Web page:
How to Save a Dying Fish Scientific Way

Carol M.
Fisheries Consultant

Fish are the best pets to keep, especially in an urban setup. These creatures are peaceful and make no noise. Again, they require less space to keep and minimal care.

However, like any other living creature, their health can get compromised. It would be best to learn how to identify symptoms of a seriously ill fish or dying one and know how to save them. Some of the symptoms include;

  • Cloudy eyes
  • Swollen belly
  • Lack of appetite
  • Gasping for air at the water surface
  • Rapid breathing
  • Discoloration on the gills or the body
  • Swimming erratically
  • Clamped fins

If your fish presents some of the symptoms above, it's time to save it through the following ways.

Some Steps to Save your Dying Fish in Scientific Way

  1. Quarantine Fish

The best action you should take is to separate the fish from other stock in the tank. Some of the infections are contagious. Quarantining prevents contamination of the water and infecting healthy fish.

Transfer the sick fish to another tank with filtered water. It's better if the water is cooler for the fish to breathe well. Avoid using tap water as it may contain some contaminants. Remember to acclimate your fish to the new tank to avoid shock.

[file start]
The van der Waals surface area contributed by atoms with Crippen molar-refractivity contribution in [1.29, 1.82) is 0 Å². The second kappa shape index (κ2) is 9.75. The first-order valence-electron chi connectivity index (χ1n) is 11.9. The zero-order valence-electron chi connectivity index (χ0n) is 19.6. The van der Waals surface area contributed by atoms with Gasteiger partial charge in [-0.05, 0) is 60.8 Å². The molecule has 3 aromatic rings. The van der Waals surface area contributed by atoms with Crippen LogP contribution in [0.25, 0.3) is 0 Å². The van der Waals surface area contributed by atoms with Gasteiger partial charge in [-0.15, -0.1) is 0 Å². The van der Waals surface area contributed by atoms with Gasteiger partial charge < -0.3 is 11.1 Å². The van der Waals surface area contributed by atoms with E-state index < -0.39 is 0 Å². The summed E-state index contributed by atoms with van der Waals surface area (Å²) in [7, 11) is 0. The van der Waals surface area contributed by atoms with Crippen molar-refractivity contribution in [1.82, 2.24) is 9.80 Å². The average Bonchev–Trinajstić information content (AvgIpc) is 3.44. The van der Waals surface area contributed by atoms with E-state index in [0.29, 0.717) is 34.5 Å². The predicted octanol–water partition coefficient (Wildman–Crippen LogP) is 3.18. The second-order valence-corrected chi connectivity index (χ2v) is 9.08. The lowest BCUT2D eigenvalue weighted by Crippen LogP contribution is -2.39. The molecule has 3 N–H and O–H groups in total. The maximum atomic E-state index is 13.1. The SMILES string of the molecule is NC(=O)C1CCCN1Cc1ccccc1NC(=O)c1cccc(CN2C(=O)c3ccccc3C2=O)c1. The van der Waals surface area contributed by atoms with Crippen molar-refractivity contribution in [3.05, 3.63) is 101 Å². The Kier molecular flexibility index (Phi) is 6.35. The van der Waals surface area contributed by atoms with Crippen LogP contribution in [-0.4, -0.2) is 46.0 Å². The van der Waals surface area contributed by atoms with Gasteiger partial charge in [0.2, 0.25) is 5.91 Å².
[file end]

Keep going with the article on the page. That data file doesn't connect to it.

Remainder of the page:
1. Change Water

After transferring the sick fish, it's best to change the water several times. Avoid adding any additives. Keep observing the fish for several hours; it may respond and improve the symptoms. Be keen as you change the water to avoid interfering with the hardness. A sick fish can’t tolerate hard water, which may affect it more.

As a rule, don’t replace more than 15% of the water because you may shock your fish.

  1. Check on Water Quality

Poor water quality is a major cause of fish illness and infections. These creatures require favorable water quality parameters like Ph, temperature, salinity, ammonia, nitrate, hardness, and alkalinity.

If some of the parameters are too high, your fish may die even with a water change. Ammonia, nitrate, or nitrite being too high requires immediate attention. Use a liquid-based kit to test these parameters. If parameters are out of range, like pH and temperatures, don't make drastic adjustments. Make small changes over several days to ensure your fish survives.

Best water parameters for your fish, especially the tropical include:

Parameter Range
AmmoniaLess than 0.1 mg/l
Nitrite0 mg/l
NitrateLess than 20 mg/l
pH7.0-8.5
HardnessGreater than 100 mg/l
Temperature78-82 F

 

  1. Medicate Your Fish

If your fish fails to improve after a water change, you need to treat it. Check for any signs of diseases like cloudy eyes, slime on the body, and fin rot. Use a fungus eliminator which is an anti-protozoan or antibacterial treatment.

Be careful when using these commercial medications, as they may cause more harm to the fish. You should be sure of the diseases or the parasites you are treating. But, in case you aren't sure, consult a veterinarian officer on the same.

  1. Check the Food Quality